Marseille, July 2nd, 2020 – Frédéric PENARD, SOS MEDITERRANEE’s Director of Operations:
“Two years after a stand-off at sea that ended with the Aquarius, the Ocean Viking’s predecessor, having to sail to Valencia to disembark people rescued in the Central Mediterranean, we are now once again left in limbo without any indication of a port for disembarkation. The team of SOS MEDITERRANEE has rescued 180 people in four different operations in five days within the Maltese and Italian Search and Rescue Regions. The first two rescues occurred one week ago today. We have sent five requests to Italian and Maltese maritime authorities for a port of disembarkation to be assigned: we have received no response but two negative answers so far. Survivors have told our teams they had spent two to five days at sea before being rescued by the Ocean Viking. This means that some of the 180 survivors have been in precarious conditions at sea since more than 8 days. This situation is unbearable.
Where has the 2019 Malta agreement for the relocation of people rescued at sea gone? European Union Member States are aware people have continued to flee Libya on unseaworthy boats throughout the COVID-19 crisis which hit Europe in the spring and regardless of the absence of dedicated Search and Rescue vessels in the Central Mediterranean. Not only does the lack of Search and Rescue capacity to save lives at sea persist, but the EU is failing to provide safety to the few who have been rescued by an NGO ship trying to fill the SAR gap.
Since early June, we have heard declarations announcing the restart of the Malta agreement this summer. From the communications the Ocean Viking has with maritime authorities, there is currently no sign of such a restart. This lack of solidarity and burden-sharing among EU Member States has direct implications for the 180 survivors who risked their lives to flee violence and abuse in war-torn Libya: tensions on board our vessel are rising, with several survivors threatening to jump overboard. Many have suffered sun and fuel burns during the time they spent on unseaworthy boats on the open sea, a person had to be evacuated after his medical condition deteriorated and we have a pregnant woman on board. We have heard from survivors how in a detention centre in Libya guards beat a survivor on his leg with a steel stick until they broke his foot. Countless people have told us they tried to flee Libya several times, were intercepted by the Libyan coastguard at sea and brought back to detention in a never-ending vicious circle.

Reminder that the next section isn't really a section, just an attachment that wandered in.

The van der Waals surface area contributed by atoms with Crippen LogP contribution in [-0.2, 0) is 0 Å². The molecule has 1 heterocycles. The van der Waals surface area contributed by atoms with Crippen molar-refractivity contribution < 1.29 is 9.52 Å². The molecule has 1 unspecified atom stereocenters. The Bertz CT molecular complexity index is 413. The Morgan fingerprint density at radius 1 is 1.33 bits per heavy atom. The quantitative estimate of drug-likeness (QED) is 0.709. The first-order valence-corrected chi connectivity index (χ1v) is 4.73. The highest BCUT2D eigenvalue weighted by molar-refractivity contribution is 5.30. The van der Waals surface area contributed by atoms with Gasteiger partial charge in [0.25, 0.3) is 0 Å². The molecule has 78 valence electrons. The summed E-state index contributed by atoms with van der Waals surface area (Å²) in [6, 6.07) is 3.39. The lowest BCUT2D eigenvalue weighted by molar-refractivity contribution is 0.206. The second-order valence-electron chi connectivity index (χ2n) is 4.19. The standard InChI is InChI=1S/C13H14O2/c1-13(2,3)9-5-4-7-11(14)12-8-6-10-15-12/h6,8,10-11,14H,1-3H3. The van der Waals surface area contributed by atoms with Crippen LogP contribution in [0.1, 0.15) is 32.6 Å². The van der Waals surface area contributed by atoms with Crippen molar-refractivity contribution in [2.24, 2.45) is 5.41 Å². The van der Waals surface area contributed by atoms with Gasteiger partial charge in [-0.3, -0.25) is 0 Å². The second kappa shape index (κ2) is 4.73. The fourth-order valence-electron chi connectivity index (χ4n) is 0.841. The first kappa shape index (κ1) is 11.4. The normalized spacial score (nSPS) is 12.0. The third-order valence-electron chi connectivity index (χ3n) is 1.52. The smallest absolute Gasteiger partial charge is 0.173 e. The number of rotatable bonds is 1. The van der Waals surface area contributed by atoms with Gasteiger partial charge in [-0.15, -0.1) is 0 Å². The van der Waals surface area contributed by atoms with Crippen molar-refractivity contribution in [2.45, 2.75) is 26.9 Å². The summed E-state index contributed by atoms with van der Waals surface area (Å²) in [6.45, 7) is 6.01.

These people risked their lives to flee violence and abuse in war-torn Libya. They need to disembark in a Place of Safety without further delay – only then will their rescue be complete. The support of EU Member States has made a difference in the past. It must not stop now.”
Note to the editors
- After staying docked in the port of Marseille for three months due to the COVID-19 pandemic, the Ocean Viking resumed operations on June 22.